Hydrogen cyanide (HCN) in exhaled breath has been proposed as a biomarker for airway inflammation, and also a marker of the presence in the airways of specific organisms, especially Pseudomonas aeruginosa. However the production of HCN by salivary peroxidase in the oral cavity increases orally exhaled concentrations, and may not reflect the condition of the lower airways. Using SIFT-MS we aimed to determine an appropriate single-exhalation breathing maneuver which avoids the interference of HCN produced in the oral cavity. We have established that the SIFT-MS Voice200™ is suitable for the online measurement of HCN in exhaled breath. In healthy volunteers a significantly higher end exhaled HCN concentration was measured in oral exhalations compared to nasal exhalations (mean ± SD) 4.5 ± 0.6 ppb versus 2.4 ± 0.3 ppb, p < 0.01. For the accurate and reproducible quantification of end exhaled HCN in breath a nasal inhalation to full vital capacity and nasal exhalation at controlled flow is recommended. This technique was subsequently used to measure exhaled HCN in a group of patients with chronic suppurative lung disease (CSLD) and known microbiological colonization status to determine utility of HCN measurement to detect P. aeruginosa. Median nasal end exhaled HCN concentrations were higher in patients with CSLD (3.7 ppb) than normal subjects (2.0 ppb). However no differences between exhaled HCN concentrations of subjects colonized with P. aeruginosa and other organisms were identified, indicating that breath HCN is not a suitable biomarker of P. aeruginosa colonization. © 2013 IOP Publishing Ltd. Source

Storer M.K.,Syft Technologies Ltd. | Dummer J.D.,University of Otago | Cook J.,Respiratory Services | McEwan M.,University of Canterbury | Epton M.J.,Respiratory Services
Journal of Breath Research | Year: 2011

The haloamines, including the chloramines (H2NCl, HNCl 2) and bromamine (H2NBr), are diffusible gases that are likely to be produced during inflammation and so may be present as markers of lung inflammation on breath. Although haloamines are quite reactive, it is possible to measure these compounds in humid samples using SIFT-MS. Until recently the quantification of haloamines in breath suffered from interference from other common breath compounds. This was overcome by heating the flow tube which removed major water cluster product ions. Despite the improvements to the method, previous attempts to measure the haloamines in breath samples from normal volunteers had found no evidence to support their presence. Since it is proposed that the haloamines may be present in higher concentrations during airways inflammation we have attempted to detect the compounds in the exhaled breath of patients with airways inflammatory conditions. On-line and off-line breath samples were analyzed; however, there was no discernable change to any of product ions when compared to ambient air or normal subjects. This suggests that despite sensitivity in the mid part per trillion range haloamines are not significantly raised in airways inflammation. © 2011 IOP Publishing Ltd. Source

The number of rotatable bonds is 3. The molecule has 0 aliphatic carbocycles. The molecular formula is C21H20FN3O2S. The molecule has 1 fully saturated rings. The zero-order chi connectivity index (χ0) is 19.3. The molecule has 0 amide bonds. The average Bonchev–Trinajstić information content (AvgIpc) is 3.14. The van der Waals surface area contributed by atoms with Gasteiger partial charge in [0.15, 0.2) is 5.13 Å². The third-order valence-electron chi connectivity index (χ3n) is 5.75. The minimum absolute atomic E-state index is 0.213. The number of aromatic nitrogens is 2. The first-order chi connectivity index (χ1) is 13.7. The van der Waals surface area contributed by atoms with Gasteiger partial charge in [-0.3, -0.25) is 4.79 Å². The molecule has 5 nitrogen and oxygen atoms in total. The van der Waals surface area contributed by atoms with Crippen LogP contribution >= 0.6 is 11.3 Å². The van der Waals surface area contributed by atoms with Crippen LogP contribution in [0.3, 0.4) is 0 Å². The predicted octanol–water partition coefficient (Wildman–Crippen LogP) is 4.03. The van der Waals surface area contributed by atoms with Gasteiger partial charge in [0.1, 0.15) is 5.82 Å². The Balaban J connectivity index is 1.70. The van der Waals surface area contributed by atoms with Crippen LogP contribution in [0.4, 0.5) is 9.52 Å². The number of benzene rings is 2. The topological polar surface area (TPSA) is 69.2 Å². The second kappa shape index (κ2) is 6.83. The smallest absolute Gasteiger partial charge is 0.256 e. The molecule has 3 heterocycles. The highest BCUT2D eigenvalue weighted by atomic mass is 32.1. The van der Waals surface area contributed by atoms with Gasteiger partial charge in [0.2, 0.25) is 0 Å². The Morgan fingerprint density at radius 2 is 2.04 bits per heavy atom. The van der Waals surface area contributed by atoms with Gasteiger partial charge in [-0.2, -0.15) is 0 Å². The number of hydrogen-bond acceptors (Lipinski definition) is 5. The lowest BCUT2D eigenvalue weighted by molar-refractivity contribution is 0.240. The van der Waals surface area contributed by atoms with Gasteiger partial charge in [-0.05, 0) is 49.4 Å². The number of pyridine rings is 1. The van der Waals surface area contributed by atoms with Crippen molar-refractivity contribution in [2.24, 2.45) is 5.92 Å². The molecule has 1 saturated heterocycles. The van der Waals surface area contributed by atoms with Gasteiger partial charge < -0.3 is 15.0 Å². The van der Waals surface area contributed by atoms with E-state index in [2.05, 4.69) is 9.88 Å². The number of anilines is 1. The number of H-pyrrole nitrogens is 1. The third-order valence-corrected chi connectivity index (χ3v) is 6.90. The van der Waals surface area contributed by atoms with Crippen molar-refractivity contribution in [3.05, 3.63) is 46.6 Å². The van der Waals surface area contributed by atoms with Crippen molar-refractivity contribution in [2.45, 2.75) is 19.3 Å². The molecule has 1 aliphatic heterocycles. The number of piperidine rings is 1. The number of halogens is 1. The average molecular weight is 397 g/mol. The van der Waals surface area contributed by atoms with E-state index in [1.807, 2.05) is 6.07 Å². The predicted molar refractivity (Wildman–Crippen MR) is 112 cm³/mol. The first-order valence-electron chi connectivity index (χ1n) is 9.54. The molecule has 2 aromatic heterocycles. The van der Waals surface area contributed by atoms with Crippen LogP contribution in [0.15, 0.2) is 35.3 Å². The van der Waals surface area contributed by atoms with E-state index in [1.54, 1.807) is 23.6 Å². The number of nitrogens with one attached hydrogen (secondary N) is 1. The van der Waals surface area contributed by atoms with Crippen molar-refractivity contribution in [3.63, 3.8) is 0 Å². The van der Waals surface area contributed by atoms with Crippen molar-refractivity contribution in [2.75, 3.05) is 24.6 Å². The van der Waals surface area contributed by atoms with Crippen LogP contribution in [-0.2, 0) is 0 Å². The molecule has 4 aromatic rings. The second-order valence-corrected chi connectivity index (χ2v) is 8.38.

Langford V.,Syft Technologies Ltd. | Gray J.,Syft Technologies Ltd. | Foulkes B.,Quintessence Developments Ltd. | Bray P.,Airborne | And 2 more authors.
Journal of Agricultural and Food Chemistry | Year: 2012

Honeys have a range of physicochemical and organoleptic properties, depending on the nectar source. Selected Ion Flow Tube-Mass Spectrometry (SIFT-MS) is an emerging technology that quantifies volatile organic compounds (VOCs) to low concentrations (usually parts-per-trillion (ppt) levels) and is here applied to monitor the aromas in the headspace of different New Zealand monofloral honeys. Honey aromas arise from VOCs in the honeys that differ according to the flower type from which they were derived. In this exploratory study, the headspaces of nine monofloral New Zealand honeys (beech honeydew, clover, kamahi, manuka, rata, rewarewa, tawari, thyme, and vipers bugloss) were analyzed using SIFT-MS without sample preparation. The purpose of the investigation was to identify the major volatiles in each of the honeys and to test the feasibility of using SIFT-MS to distinguish between New Zealand monofloral honeys. In the nine monofloral honeys sampled, a clear distinction was observed between them based on their aroma signatures. © 2012 American Chemical Society. Source